Scattered across the snow, the birch seeds resembled a flock of tiny flying birds.

More seed pods, these ones dangling their papery remains along thin twining vines.  My guess is that these are the winter remains of Climbing False Buckwheat.

Ah yes!  Here's that thicket of Swamp Rose shrubs along the marsh's shore, with some of the hips still glossy and red.

I will always remember how these roses once saved my day, after I had harassed a poor Hognose Snake to the point where it had released the most terrible stench imaginable and I couldn't get it out of my nose.  But then I happened upon these exquisitely fragrant roses and buried my nose in their blooms, breathing deeply until their sweet smell had finally neutralized that horrid stink. I guess I learned my lesson about not harassing Hognoses, but I also learned where to find some of summer's most beautifully fragrant flowers.   Just one of the many wonderful finds along the Bog Meadow Brook Nature Trail.

Sunday, February 9, 2020

Wintry Mix Brings Wintry Woes As Well As Wonders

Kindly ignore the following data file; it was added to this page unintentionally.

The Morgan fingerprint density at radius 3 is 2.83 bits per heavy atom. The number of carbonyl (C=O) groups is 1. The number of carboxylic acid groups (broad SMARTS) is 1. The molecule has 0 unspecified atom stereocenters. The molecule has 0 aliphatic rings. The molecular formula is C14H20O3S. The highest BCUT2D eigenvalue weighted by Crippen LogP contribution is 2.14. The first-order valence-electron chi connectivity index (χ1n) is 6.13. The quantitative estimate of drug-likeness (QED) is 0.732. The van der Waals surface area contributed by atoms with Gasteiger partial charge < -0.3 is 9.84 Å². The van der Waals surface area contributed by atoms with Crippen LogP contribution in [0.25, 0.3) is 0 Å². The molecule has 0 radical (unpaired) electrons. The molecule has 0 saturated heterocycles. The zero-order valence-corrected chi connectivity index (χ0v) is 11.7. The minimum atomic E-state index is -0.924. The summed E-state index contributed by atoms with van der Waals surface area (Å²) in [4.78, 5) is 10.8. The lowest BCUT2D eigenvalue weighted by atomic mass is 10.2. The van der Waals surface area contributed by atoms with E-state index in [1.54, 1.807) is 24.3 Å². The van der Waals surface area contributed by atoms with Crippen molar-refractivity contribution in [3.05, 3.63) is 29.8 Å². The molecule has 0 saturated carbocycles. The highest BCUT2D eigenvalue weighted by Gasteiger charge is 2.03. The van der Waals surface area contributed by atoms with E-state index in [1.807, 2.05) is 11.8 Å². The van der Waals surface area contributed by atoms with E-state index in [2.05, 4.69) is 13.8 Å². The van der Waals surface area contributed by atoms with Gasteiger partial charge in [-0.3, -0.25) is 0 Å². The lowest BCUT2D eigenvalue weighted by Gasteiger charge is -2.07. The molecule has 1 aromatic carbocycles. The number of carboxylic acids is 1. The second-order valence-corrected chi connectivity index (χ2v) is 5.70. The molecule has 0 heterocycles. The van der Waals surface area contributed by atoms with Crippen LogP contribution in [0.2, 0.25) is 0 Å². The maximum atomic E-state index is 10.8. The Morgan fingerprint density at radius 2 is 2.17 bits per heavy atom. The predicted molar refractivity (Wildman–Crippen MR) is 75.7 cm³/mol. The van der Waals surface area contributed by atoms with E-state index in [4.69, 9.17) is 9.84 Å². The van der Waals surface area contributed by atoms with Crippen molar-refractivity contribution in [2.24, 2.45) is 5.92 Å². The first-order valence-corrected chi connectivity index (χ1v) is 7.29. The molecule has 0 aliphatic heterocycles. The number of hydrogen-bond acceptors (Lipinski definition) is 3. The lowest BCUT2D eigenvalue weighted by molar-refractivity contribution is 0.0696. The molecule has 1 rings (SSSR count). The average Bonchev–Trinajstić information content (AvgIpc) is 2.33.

First came the rain, all Friday morning. Then came the sleet. Then finally, the snow.  And then the power went out.  Ice-laden limbs and whole trees came down all over the area, and our house grew darker and colder as the hours went by.  As night fell, we escaped for dinner and a movie on the west side of town, which remained unaffected by the power outage, and when we returned home by 10pm, we rejoiced that our lights were back on. When we awoke on Saturday morning, we found the world transformed by amazing beauty.

By the time I had scraped the thick ice and crusted snow from my car, I didn't have much energy left for a long woodsy walk, but I did manage to muster enough to carry me along some snowy trails in our nearby Saratoga Spa State Park.  The Avenue of Pines (my typical route into the park) was closed off due to fallen limbs,  but I made my way by another route and entered the woods near the Ferndell Ravine.  The snow was not deep, but my pace was slowed by the tangle of toppled trees.

The trail through the Ferndell Ravine was transformed to even greater beauty than usual by the snow-covered branches of stream-side shrubs.

The weight of the snow and ice on the limbs brought many of their twigs to eye level, where I could better appreciate the lacy filigreed snow and crystal droplets.

These American Hornbeam seed clusters held icy globules among their bracts.